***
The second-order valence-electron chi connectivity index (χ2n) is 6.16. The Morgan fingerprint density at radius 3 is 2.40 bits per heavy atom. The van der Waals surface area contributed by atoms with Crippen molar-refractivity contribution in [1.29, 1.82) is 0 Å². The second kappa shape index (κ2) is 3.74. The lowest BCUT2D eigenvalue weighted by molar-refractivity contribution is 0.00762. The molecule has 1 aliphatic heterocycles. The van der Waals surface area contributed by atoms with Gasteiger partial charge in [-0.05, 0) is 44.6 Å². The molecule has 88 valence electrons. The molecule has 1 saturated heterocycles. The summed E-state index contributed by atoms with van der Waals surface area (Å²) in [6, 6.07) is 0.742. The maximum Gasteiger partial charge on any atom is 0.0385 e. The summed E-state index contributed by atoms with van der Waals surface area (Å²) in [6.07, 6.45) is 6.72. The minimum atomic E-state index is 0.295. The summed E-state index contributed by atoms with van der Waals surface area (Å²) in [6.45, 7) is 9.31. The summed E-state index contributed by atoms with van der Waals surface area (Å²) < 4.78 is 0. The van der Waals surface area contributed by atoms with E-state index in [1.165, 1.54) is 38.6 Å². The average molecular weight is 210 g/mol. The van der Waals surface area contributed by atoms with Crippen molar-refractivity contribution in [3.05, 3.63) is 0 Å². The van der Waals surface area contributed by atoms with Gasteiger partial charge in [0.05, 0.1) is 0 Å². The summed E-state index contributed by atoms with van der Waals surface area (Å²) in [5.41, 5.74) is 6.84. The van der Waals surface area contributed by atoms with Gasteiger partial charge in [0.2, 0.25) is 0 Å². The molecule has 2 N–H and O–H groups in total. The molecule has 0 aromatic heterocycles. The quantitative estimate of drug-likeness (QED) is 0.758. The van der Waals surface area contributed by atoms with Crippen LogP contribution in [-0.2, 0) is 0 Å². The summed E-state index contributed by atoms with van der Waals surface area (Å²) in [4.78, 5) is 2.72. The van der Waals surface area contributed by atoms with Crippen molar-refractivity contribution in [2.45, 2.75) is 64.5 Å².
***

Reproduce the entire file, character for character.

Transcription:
The second-order valence-electron chi connectivity index (χ2n) is 6.16. The Morgan fingerprint density at radius 3 is 2.40 bits per heavy atom. The van der Waals surface area contributed by atoms with Crippen molar-refractivity contribution in [1.29, 1.82) is 0 Å². The second kappa shape index (κ2) is 3.74. The lowest BCUT2D eigenvalue weighted by molar-refractivity contribution is 0.00762. The molecule has 1 aliphatic heterocycles. The van der Waals surface area contributed by atoms with Gasteiger partial charge in [-0.05, 0) is 44.6 Å². The molecule has 88 valence electrons. The molecule has 1 saturated heterocycles. The summed E-state index contributed by atoms with van der Waals surface area (Å²) in [6, 6.07) is 0.742. The maximum Gasteiger partial charge on any atom is 0.0385 e. The summed E-state index contributed by atoms with van der Waals surface area (Å²) in [6.07, 6.45) is 6.72. The minimum atomic E-state index is 0.295. The summed E-state index contributed by atoms with van der Waals surface area (Å²) in [6.45, 7) is 9.31. The summed E-state index contributed by atoms with van der Waals surface area (Å²) < 4.78 is 0. The van der Waals surface area contributed by atoms with E-state index in [1.165, 1.54) is 38.6 Å². The average molecular weight is 210 g/mol. The van der Waals surface area contributed by atoms with Crippen molar-refractivity contribution in [3.05, 3.63) is 0 Å². The van der Waals surface area contributed by atoms with Gasteiger partial charge in [0.05, 0.1) is 0 Å². The summed E-state index contributed by atoms with van der Waals surface area (Å²) in [5.41, 5.74) is 6.84. The van der Waals surface area contributed by atoms with Gasteiger partial charge in [0.2, 0.25) is 0 Å². The molecule has 2 N–H and O–H groups in total. The molecule has 0 aromatic heterocycles. The quantitative estimate of drug-likeness (QED) is 0.758. The van der Waals surface area contributed by atoms with Crippen LogP contribution in [-0.2, 0) is 0 Å². The summed E-state index contributed by atoms with van der Waals surface area (Å²) in [4.78, 5) is 2.72. The van der Waals surface area contributed by atoms with Crippen molar-refractivity contribution in [2.45, 2.75) is 64.5 Å².